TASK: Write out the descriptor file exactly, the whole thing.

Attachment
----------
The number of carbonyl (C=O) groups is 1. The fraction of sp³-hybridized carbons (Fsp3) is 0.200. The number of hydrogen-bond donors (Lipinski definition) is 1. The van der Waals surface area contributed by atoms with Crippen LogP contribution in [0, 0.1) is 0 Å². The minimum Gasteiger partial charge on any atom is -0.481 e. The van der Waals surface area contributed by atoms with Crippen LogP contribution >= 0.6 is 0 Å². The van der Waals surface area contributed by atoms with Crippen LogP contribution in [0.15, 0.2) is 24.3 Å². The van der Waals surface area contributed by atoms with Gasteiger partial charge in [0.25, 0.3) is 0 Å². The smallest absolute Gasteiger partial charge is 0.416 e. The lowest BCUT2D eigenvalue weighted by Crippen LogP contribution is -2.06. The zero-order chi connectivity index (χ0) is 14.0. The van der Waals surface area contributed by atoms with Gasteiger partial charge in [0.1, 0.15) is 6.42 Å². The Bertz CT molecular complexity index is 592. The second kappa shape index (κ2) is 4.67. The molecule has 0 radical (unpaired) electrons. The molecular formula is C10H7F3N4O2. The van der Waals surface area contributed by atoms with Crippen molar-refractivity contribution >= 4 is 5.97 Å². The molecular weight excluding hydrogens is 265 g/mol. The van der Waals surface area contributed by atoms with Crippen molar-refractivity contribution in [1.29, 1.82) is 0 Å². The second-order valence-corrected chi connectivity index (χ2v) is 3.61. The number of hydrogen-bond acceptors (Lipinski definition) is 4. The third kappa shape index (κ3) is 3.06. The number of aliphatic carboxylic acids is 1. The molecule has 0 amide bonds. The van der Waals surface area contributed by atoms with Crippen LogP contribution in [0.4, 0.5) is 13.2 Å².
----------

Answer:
The number of carbonyl (C=O) groups is 1. The fraction of sp³-hybridized carbons (Fsp3) is 0.200. The number of hydrogen-bond donors (Lipinski definition) is 1. The van der Waals surface area contributed by atoms with Crippen LogP contribution in [0, 0.1) is 0 Å². The minimum Gasteiger partial charge on any atom is -0.481 e. The van der Waals surface area contributed by atoms with Crippen LogP contribution >= 0.6 is 0 Å². The van der Waals surface area contributed by atoms with Crippen LogP contribution in [0.15, 0.2) is 24.3 Å². The van der Waals surface area contributed by atoms with Gasteiger partial charge in [0.25, 0.3) is 0 Å². The smallest absolute Gasteiger partial charge is 0.416 e. The lowest BCUT2D eigenvalue weighted by Crippen LogP contribution is -2.06. The zero-order chi connectivity index (χ0) is 14.0. The van der Waals surface area contributed by atoms with Gasteiger partial charge in [0.1, 0.15) is 6.42 Å². The Bertz CT molecular complexity index is 592. The second kappa shape index (κ2) is 4.67. The molecule has 0 radical (unpaired) electrons. The molecular formula is C10H7F3N4O2. The van der Waals surface area contributed by atoms with Crippen molar-refractivity contribution >= 4 is 5.97 Å². The molecular weight excluding hydrogens is 265 g/mol. The van der Waals surface area contributed by atoms with Crippen molar-refractivity contribution in [1.29, 1.82) is 0 Å². The second-order valence-corrected chi connectivity index (χ2v) is 3.61. The number of hydrogen-bond acceptors (Lipinski definition) is 4. The third kappa shape index (κ3) is 3.06. The number of aliphatic carboxylic acids is 1. The molecule has 0 amide bonds. The van der Waals surface area contributed by atoms with Crippen LogP contribution in [0.4, 0.5) is 13.2 Å².